“School of Excellence” – Best advice from high achieving students of the CISI Chartered Wealth Manager Qualification.

If you are revising for any of the three exams making up the Chartered Wealth Manager (CWM) qualification, you will no doubt be making your final preparations for the December sitting. Many of you I suspect, will be focusing heavily on building up sufficient knowledge and understanding of the syllabus. Whilst this is obviously important, one area that I find often gets overlooked is appropriate exam technique.

In this article, a few of my most successful students have each very kindly provided some really important tips to achieve success. All of them (and many others I have taught) lead very busy working lives and found the CWM papers a real challenge. Whilst they are far too modest to say so, their aptitude, application and enthusiasm to learn complex topics enabled them to achieve some stunning results.

The Financial Markets paper is the first of the three CWM exams and many candidates find it a challenge to understand fully what the examiner is looking for in terms of the quality and quantity of answers. My view is that this paper covers a very wide scope. You do not have to be an absolute genius at any one topic but you do have to demonstrate a comprehensive understanding of the whole syllabus.

Robin Ellis won the top marks award in this paper in 2013 (as well as the top aggregate award for all three papers in 2014). He provides solid advice on the Financial Markets exam: “Given the three separate and distinct sections in the Financial Markets paper and the relatively tight time constraints, I think exam technique is key. You need to manage your time efficiently, making sure you don’t waste time on low mark questions but still ensuring you demonstrate enough knowledge to capture all of the marks. Unsurprisingly, the more confident you are with the content and the more practice papers you do, the easier this becomes.”

The second exam, Portfolio Construction Theory brings together a different set of challenges. No less taxing than the first module, many find that a lack of in-depth knowledge on portfolio construction, risk management and appraisal techniques leaves them falling way short of the required standard to pass the exam.

Grant Paterson achieved a Distinction in the June 2015 paper. He says: “If there was one tip I would give students of the Portfolio Construction Theory exam it would be to try and apply what they are learning to what they do in their everyday working lives.

For Portfolio Construction Theory, I would say that this paper tests the nuts and bolts of what we do in portfolio management. The concepts which are studied and tested are an essential part of the toolkit of investment managers across the world.”

Katie Tasker, another top award winner for this paper with a Distinction grade believes that there is a big practical bonus to passing the CWM exams. She says: “Invest the time. Every minute spent studying is a minute well spent, not only for passing the exams but for building on your knowledge which will eventually help in your career. Each exam covers a wide range of topics and areas. Spending the time to cover each in detail, will ensure you will ultimately become a well rounded wealth manager”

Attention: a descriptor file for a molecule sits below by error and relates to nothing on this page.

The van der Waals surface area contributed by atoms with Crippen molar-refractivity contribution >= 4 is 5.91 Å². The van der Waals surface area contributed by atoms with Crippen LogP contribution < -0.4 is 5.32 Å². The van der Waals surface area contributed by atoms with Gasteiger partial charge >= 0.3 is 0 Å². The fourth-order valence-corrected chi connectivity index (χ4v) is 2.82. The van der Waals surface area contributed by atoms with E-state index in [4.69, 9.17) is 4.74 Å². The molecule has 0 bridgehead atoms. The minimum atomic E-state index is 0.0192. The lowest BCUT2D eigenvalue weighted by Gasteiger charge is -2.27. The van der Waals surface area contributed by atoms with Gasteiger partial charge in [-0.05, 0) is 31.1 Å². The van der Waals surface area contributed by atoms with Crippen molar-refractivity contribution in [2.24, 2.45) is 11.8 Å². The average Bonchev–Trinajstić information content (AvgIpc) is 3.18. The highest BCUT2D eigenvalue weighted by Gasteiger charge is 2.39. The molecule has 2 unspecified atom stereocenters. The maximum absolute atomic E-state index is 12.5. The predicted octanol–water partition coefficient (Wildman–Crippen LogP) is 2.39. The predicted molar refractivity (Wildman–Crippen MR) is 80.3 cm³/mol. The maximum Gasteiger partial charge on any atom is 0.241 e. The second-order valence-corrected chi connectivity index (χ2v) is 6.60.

The final exam, Applied Wealth Management tests a great deal of the practical application of private client investment management and financial advice. Two outstanding students from recent years give their views.

Stephen Lennon attained a Distinction in the exam and states: “Keep your answers simple. Don’t try to prove how clever you are through the use of niche or esoteric investments. Use mainstream structures, such as pensions and investment bonds where appropriate and make sure you take their tax treatment into account. Oh and remember the allocation of the WMA indices! They’re a great rule of thumb and help save time when constructing a portfolio in the exam.”

Sebastian Taylor also got a distinction in this paper and writes: “It is vital to make the upcoming exam your only focus as you can’t underestimate how much work is needed to have the level of knowledge needed to pass these exams. With only having a finite amount of time, it is very important to start studying as early as possible as the quicker you finish noting the book, the sooner you can start really learning the content by working through practice questions.”

All of these candidates agree with the principle of active revision.

Robin Ellis takes up the reigns with a final very useful tip for all three papers: “Practice as many exam style questions as you can and be disciplined and honest in reviewing your answers.”

Not only are these all very useful pointers for you leading up to the exams, they also come from people who have achieved the highest standards very recently.

Glascow Consulting Ltd (www.glascow.co.uk) is very pleased to announce that we shall be running open comprehensive and revision courses starting in March 2016 for all three Chartered Wealth Manager papers in both London and Liverpool in preparation for the June exam sitting. We also offer courses and support for other CISI qualifications. Contact us now to make a provisional booking at: info@glascow.co.uk or phone 0203 292 9229.

 

We also provide excellent additional support including in-house courses, one to one sessions, email support, mock exam papers with comprehensive feedback and online revision material.

 

Our services are is flexible and comprehensive representing real value for money to achieve the highest chance of success. If you are taking an exam, we’re taking it with you!

Comments are closed.